It will be appreciated that while we have shown but a single die on a substrate, there might be several, as for a large hybrid assembly including a processor and a number of memory chips. Alternatively, the die might not contain a large collection of digital circuitry (e.g., a processor) but could instead contain a single power transistor or perhaps a small number of devices configured as an amplifier. What is of interest here is that whatever the circuitry is, the die or dies that contain it are in intimate thermal contact with the underside of a package lid whose outside surface is intended to receive a heat sink. Given those circumstances, the goal is to make the lid a better thermal path from the dies or dies to the heat sink.

Thus, in FIG. 2 it will be noted that the die 7 is in mechanical contact (preferably through a thermal compound, but which is not shown) with the underside 15 of lid 10. Generally parallel to that underside 15 (which is recessed to provide clearance for the die 7 when the lid 10 is against the substrate) is the outer surface 16 of the lid 10, which is the surface that receives the heat sink 12. Between the two surfaces 15 and 16 are located one or more heat pipes 11. The heat pipe(s) 11 laterally disperse heat from the die 7 across the lid 10 so that there is a lowered thermal resistance in the path from the die 7 to the heat sink 12. Notice that inside a heat pipe 11 there is a hollow wicking structure 38 whose outer surface is in mechanical and thermal contact with the inside surface of the outer sleeve or containment vessel of the heat pipe.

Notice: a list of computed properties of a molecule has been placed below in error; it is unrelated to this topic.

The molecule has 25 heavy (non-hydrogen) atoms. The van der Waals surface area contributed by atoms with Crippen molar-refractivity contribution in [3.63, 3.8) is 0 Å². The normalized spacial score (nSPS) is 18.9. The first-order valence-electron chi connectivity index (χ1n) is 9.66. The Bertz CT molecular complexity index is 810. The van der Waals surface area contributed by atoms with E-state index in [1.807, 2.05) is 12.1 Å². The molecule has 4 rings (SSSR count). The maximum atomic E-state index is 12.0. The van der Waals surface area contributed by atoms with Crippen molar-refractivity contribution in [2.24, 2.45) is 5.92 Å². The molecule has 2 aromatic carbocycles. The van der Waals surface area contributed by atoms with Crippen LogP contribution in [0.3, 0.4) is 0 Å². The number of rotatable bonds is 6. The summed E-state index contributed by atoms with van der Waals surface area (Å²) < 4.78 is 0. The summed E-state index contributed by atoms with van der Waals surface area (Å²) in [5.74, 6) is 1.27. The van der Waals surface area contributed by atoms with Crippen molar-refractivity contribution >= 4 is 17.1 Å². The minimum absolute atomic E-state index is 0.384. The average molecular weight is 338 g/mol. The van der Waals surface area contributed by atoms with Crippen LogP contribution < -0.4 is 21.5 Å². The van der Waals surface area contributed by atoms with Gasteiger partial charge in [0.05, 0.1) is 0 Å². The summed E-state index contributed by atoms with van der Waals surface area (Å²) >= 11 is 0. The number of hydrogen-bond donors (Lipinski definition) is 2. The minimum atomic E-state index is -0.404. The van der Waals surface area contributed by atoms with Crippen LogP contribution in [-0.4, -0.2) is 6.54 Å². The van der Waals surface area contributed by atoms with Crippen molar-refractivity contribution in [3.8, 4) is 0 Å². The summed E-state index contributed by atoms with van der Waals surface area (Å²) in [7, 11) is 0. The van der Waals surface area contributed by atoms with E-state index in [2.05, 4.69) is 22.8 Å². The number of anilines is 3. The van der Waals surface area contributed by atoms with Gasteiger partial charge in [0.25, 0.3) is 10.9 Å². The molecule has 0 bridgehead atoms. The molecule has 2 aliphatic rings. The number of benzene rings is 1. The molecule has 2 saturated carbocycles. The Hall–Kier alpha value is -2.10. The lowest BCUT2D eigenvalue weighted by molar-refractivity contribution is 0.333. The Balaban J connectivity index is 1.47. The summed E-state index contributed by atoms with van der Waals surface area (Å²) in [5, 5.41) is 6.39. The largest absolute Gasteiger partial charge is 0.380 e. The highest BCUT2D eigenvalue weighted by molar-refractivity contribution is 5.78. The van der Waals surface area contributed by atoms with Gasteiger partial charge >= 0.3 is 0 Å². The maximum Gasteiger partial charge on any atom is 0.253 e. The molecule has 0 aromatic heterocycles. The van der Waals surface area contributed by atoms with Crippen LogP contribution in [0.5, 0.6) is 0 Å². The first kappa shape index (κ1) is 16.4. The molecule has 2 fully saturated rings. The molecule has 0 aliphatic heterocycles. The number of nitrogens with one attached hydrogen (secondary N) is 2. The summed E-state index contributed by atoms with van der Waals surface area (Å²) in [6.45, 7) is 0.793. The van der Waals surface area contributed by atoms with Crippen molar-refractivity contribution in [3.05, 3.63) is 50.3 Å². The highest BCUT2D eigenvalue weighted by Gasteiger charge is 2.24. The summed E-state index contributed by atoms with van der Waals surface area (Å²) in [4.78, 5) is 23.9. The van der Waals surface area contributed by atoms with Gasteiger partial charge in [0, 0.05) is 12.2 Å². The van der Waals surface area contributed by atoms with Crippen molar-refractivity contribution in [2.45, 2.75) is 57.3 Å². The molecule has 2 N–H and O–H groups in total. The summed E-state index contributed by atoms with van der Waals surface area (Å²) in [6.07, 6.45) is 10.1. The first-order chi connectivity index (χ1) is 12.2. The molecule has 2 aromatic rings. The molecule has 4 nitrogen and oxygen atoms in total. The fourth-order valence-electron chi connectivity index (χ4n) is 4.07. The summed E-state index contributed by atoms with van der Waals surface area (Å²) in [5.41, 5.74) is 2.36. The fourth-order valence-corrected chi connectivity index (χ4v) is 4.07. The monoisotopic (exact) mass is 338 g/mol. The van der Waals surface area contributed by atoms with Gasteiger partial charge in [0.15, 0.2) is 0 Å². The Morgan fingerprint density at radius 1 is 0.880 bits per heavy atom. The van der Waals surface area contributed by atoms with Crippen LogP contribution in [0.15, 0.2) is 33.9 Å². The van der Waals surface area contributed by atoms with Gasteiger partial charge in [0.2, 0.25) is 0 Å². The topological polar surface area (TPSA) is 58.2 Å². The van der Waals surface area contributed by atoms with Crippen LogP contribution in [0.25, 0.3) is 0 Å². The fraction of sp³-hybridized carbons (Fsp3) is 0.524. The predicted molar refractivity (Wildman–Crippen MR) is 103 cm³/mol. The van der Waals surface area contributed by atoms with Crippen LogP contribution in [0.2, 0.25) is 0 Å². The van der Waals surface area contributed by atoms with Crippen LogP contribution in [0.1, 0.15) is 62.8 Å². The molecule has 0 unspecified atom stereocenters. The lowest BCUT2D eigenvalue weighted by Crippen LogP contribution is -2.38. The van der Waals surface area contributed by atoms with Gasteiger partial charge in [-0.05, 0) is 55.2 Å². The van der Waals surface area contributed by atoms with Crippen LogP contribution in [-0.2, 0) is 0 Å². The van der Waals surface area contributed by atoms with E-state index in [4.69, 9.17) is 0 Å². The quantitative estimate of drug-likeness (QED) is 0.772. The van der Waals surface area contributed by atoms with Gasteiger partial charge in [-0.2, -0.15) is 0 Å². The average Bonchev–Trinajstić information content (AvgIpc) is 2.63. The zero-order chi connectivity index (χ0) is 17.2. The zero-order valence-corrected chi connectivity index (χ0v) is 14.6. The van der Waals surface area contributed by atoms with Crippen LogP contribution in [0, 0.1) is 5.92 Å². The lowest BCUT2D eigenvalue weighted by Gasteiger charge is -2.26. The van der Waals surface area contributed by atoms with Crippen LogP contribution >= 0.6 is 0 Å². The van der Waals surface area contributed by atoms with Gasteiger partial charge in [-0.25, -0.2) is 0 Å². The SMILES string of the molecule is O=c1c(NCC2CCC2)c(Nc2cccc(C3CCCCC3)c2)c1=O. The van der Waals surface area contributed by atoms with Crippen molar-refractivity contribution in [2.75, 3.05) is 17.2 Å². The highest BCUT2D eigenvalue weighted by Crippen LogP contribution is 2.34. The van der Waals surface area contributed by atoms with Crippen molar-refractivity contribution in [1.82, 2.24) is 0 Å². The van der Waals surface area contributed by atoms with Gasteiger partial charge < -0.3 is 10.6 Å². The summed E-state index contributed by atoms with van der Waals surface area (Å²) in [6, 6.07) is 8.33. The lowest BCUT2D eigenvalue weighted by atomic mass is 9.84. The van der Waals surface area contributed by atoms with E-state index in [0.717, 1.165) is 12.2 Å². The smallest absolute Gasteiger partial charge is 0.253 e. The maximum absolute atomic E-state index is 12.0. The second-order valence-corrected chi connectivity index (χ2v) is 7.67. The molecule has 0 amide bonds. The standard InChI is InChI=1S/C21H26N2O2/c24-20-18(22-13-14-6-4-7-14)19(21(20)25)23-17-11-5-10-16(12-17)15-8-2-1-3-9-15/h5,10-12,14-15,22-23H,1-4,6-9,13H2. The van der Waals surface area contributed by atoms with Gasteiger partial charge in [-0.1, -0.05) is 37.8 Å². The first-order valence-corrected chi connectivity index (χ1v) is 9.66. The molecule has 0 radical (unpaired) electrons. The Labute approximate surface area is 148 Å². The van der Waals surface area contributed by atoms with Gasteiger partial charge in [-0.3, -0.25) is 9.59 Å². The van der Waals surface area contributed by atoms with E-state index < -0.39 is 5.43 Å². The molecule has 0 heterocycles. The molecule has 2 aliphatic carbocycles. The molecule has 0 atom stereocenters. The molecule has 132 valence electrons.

The heat pipes 11 may be any of a variety of commercially available heat pipes, such as those available from Thermacore, Inc, of Lancaster, Pa. It is preferred that the working fluid in the heat pipes be water, the better to avoid concerns related to the disposal of what might possibly be deemed hazardous material. It is also preferred that the wicking structure be one that permits operation is all attitudes or orientations relative to gravity.

Refer now to FIGS. 3A and 3B. In this embodiment two heat pipes of rectangular cross section are embedded into slots 18 in the lid 17. The slots may be 0.27" wide and 0.14" inches deep. The figure shows two slots 18, but anywhere from, say, one to five (or even more) slots may be useful. The heat pipes might be 0.21" by 0.08" by 5" in size, and may be soldered or epoxied in place. Suitable materials for the lid 17 include aluminum, aluminum silicon, aluminum silicon carbide, copper, and copper tungsten. The outer containment vessel of the heat pipes may be of copper. Wicking structures for the heat pipes include fibers, sintered copper or a mesh of copper. The heat pipes may be charged with deionized water under a partial vacuum. A variety of other materials for the wick and working fluid (e.g., ammonia, acetone, methanol) are known, and are practical for this application.